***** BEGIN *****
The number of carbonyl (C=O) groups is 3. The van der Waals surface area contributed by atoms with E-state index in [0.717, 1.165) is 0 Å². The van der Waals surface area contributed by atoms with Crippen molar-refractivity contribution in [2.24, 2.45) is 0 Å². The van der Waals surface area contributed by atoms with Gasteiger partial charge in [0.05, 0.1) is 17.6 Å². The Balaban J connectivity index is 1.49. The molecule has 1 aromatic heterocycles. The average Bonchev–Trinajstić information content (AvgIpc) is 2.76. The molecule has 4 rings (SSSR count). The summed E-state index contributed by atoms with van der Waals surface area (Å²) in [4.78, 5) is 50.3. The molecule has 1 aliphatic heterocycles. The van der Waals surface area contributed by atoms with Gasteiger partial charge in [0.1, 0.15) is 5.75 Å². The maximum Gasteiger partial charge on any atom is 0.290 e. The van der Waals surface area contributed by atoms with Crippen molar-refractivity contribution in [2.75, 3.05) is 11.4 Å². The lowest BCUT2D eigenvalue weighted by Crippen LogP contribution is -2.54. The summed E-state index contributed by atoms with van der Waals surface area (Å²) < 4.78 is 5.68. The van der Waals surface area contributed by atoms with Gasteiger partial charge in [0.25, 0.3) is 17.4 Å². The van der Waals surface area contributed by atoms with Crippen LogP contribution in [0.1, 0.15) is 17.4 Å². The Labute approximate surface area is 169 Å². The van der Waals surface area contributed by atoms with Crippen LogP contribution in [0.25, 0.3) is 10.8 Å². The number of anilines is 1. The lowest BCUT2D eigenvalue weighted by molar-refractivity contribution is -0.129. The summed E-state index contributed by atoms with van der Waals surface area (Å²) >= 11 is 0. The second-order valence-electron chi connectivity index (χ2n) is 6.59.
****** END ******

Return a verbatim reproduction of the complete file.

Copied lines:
The number of carbonyl (C=O) groups is 3. The van der Waals surface area contributed by atoms with E-state index in [0.717, 1.165) is 0 Å². The van der Waals surface area contributed by atoms with Crippen molar-refractivity contribution in [2.24, 2.45) is 0 Å². The van der Waals surface area contributed by atoms with Gasteiger partial charge in [0.05, 0.1) is 17.6 Å². The Balaban J connectivity index is 1.49. The molecule has 1 aromatic heterocycles. The average Bonchev–Trinajstić information content (AvgIpc) is 2.76. The molecule has 4 rings (SSSR count). The summed E-state index contributed by atoms with van der Waals surface area (Å²) in [4.78, 5) is 50.3. The molecule has 1 aliphatic heterocycles. The van der Waals surface area contributed by atoms with Gasteiger partial charge in [0.1, 0.15) is 5.75 Å². The maximum Gasteiger partial charge on any atom is 0.290 e. The van der Waals surface area contributed by atoms with Crippen molar-refractivity contribution in [2.75, 3.05) is 11.4 Å². The lowest BCUT2D eigenvalue weighted by Crippen LogP contribution is -2.54. The summed E-state index contributed by atoms with van der Waals surface area (Å²) < 4.78 is 5.68. The van der Waals surface area contributed by atoms with Gasteiger partial charge in [0.25, 0.3) is 17.4 Å². The van der Waals surface area contributed by atoms with Crippen LogP contribution in [0.1, 0.15) is 17.4 Å². The Labute approximate surface area is 169 Å². The van der Waals surface area contributed by atoms with Crippen LogP contribution in [0.25, 0.3) is 10.8 Å². The number of anilines is 1. The lowest BCUT2D eigenvalue weighted by molar-refractivity contribution is -0.129. The summed E-state index contributed by atoms with van der Waals surface area (Å²) >= 11 is 0. The second-order valence-electron chi connectivity index (χ2n) is 6.59.